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The strange popularity of Gideon Oliver Osborne

Gideon is popular. But why? we ask.

I think Andrew Rawnsley’s reasons are all plausible, but I’d add another. Being chancellor is a pretty dry job, and Osborne is a pretty dull politician, albeit with a colourful past.

George Osborne in a hard hat

George Osborne, rebalancing the trade deficit, yesterday

In these anti–political times simply doing a straightforward job – no matter how poorly – and not much else allows you to rise above the hullaballo of tawdry politics. In other words, he’s not David Cameron, Nick Clegg or Ed Miliband. He has no baggage or discernible ideology. He can maintain a certain distance from it all.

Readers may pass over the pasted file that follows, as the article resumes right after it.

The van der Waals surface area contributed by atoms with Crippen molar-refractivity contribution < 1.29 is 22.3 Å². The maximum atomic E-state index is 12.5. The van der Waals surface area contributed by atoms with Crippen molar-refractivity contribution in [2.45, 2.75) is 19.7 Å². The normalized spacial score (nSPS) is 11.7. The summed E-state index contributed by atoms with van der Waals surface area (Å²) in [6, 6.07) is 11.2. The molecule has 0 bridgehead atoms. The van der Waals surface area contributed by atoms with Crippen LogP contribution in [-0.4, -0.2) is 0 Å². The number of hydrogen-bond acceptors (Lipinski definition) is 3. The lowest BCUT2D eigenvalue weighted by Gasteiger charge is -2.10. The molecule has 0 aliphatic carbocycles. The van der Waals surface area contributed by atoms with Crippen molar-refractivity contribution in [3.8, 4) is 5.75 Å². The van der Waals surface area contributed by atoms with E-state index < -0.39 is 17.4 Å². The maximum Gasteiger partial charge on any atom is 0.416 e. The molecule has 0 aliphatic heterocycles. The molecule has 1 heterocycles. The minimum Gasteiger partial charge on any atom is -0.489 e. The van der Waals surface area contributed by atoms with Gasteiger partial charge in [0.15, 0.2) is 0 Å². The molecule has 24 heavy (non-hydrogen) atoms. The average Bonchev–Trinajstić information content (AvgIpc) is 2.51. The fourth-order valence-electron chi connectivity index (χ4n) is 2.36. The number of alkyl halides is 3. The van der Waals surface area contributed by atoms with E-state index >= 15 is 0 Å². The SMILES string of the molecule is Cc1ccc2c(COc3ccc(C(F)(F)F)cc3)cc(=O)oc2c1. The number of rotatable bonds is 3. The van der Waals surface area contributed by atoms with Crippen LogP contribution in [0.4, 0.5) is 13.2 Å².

It is worth noting Osborne has missed every economic target he’s set since 2010. Which goes to show that simple competence has very little to do with public approval; after all, Nigel Farage runs a dismal shambles of a political party.

Similarly, you could argue that obsessing over perceived economic competence and fighting a deeply defensive, conservative (small ‘c’) campaign doesn’t get you anywhwere. In fact, it only serves to make your voters largely apathetic.